Tuesday, April 19, 2011

JAPAN:Plutonium is an "alpha" emitter; a microgram of it in your lungs will almost guarantee that you will get lung, bone, or some other internal cancer.

The escalating problems at the Japanese nuclear reactors, owned by Tokyo Electric Power Company (TEPCO), caused by the earthquake last week are quickly becoming a worldwide nuclear pollution threat. Here's what is happening:

There are really two problems, both of them extremely serious because of the toxic nature of the radioactive waste materials in nuclear fuel rods, and because of the enormity of the amounts of these wastes in the rods.

Each reactor generates hundreds of pounds of super-toxic plutonium-239, strontium-90, cesium-137, and iodine-131 each year. The most toxic and serious of these is plutonium; it has a half-life of 24,000 years, that is only half of its radioactivity is gone after that time. It's "lifetime" - the time that it takes to reduce its radioactivity by 1000 - is 240,000 years.

Plutonium is an "alpha" emitter; a microgram of it in your lungs will almost guarantee that you will get lung, bone, or some other internal cancer. Strontium-90 and cesium-137 are gamma and beta emitters which are absorbed in bones and cause bone cancer. Iodine-131 is a beta and gamma emitter which is absorbed in the thyroid gland and causes thyroid cancer.

1. The nuclear reactors themselves, even though they were shut down at the time of the earthquake, need constant pressurized cooling.

The earthquake disrupted local power and there was likely damage as well to various control systems. Without local power, neither the main pumps nor the Emergency Core Cooling Systems (ECCS) of the reactors will not run.

TEPCO ran the ECCS pumps on battery power until the batteries died and/or other failures took place, but there were times when they were not running, some water boiled away and the fuel rods overheated, and some hydrogen gas was formed, vented, and exploded in several of the reactors.

The explosions further damaged the pumping equipment, compounding the problems. Eventually TEPCO started pumping seawater into the reactors. Which was dumped back into the Ocean without treatment! 

If they are not able to keep the reactor fuel rods cool or cover them over in some way, they will either catch fire or melt through the floor of their containment, hit groundwater, and create a giant and powerful steam explosion, spewing the waste skyward. This is a "meltdown" or "China Syndrome." TEPCO has acknowledged that some of the fuel rods have already melted.

2. In each of the 6 reactor buildings there are thousands of spent fuel rods which were replaced in regular replacement cycles. The reactors have been operating for about 40 years. The spent fuel rods also need to be continuously cooled, although not to the same extent as the active reactor rods.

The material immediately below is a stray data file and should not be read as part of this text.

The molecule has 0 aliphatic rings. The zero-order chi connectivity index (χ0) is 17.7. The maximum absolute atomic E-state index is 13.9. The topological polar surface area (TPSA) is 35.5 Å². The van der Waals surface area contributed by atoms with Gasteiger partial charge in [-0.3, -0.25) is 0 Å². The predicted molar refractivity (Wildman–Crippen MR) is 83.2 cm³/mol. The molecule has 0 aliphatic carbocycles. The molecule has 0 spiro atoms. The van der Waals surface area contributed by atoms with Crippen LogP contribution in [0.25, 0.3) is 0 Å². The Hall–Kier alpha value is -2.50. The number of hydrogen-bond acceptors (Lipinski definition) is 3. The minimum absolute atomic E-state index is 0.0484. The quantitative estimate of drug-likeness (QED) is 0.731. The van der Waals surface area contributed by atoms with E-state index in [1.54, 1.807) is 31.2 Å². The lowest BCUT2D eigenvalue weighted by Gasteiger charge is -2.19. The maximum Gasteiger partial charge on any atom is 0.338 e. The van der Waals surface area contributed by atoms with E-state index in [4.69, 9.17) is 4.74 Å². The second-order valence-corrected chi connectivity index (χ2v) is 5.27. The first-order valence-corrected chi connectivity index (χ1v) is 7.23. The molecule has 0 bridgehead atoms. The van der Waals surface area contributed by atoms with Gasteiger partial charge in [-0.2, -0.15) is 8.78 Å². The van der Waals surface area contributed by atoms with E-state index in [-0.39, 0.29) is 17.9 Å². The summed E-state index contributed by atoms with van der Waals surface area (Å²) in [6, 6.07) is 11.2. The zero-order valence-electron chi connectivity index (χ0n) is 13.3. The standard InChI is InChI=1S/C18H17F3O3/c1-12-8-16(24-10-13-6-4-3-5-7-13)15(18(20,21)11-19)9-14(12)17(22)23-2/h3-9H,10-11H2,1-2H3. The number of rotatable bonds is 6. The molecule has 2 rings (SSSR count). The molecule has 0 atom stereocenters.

The earthquake and subsequent hydrogen explosions have disrupted the cooling systems of these "spent fuel pools." Without continuously pumping of cool water, some of the fuel rods are physically hot enough to boil off the water in the pools and then catch fire. This has already apparently happened in Fukushima units 3 and 4. Burning fuel rods are what caused the vast radiological pollution and harm from the Chernobyl reactors.

At this point it is very likely that one or the other or both of the scenarios above will take place for a large fraction of the fuel assemblies at the Fukushima facility. TEPCO has lost control of the reactors, the radiation is too high for personnel to be there for any significant length of time, the waste pools are boiling away, radioactive smoke is coming from the facility, probably from a waste pool fire, and some of the fuel rods in the reactors have already partially melted.

The only thing that could possibly squelch the disaster at this point would be for TEPCO and the Japanese government to treat the facility like the Russian government did at Chernobyl and encase it in millions of pounds of cement and sand.

And even this would be a gamble whose odds are unknown.

The radioactive pollution from the Fukushima reactors will be carried by the prevailing winds and jet stream eastward towards Hawaii and the continental United States, Canada, and Mexico.

The problem is made more difficult by the nature of the pollutants: they are very toxic (that is, they cause cancer if ingested or inhaled), long-lived, and are made up of fine dust particles.

There are some things that you can do to limit the amount of damage that this kind of pollution causes.

1. To prevent absorption of environmental iodine, stock up and take kelp or potassium iodide tablets, or eat some seaweed each day. The RDA of iodine is 150 mcg (micrograms) per day. If you decide not to eat seaweed for extra iodine, take double that amount, about 300 mcg, in kelp or iodine tablets or capsules each day, in divided doses (one AM, one PM).

2. To prevent absorption of environmental strontium and cesium, eat some seaweed each day and take calcium supplements. The RDA of calcium is 1000-1500 mg per day. Take this amount in supplementation each day, in divided doses.

3. To prevent absorption of plutonium and other radioactive heavy metals, use a heavy metal chelator (such as MSM) and an absorbent (such as chlorella). Buy powdered MSM, marked "Opti-MSM" (because other products taste terrible), and take 1/2 to 1 teaspoon of it (about 2000-4000 mg) mixed with spring or distilled water at each meal. Buy chlorella in tablets, capsules, or powder, and take 3000 mg about 20 minutes before each meal.

4. To protect your liver and increase its ability to filter and excrete radioactive heavy metals, take N-Acetylcysteine (NAC) 2000-3000 mg per day, in divided doses.

5. When and if a meltdown or major fire erupts at the Fukushima facility, think about staying as much as possible in areas which have filtered air. You might consider buying an air filter for your home as well.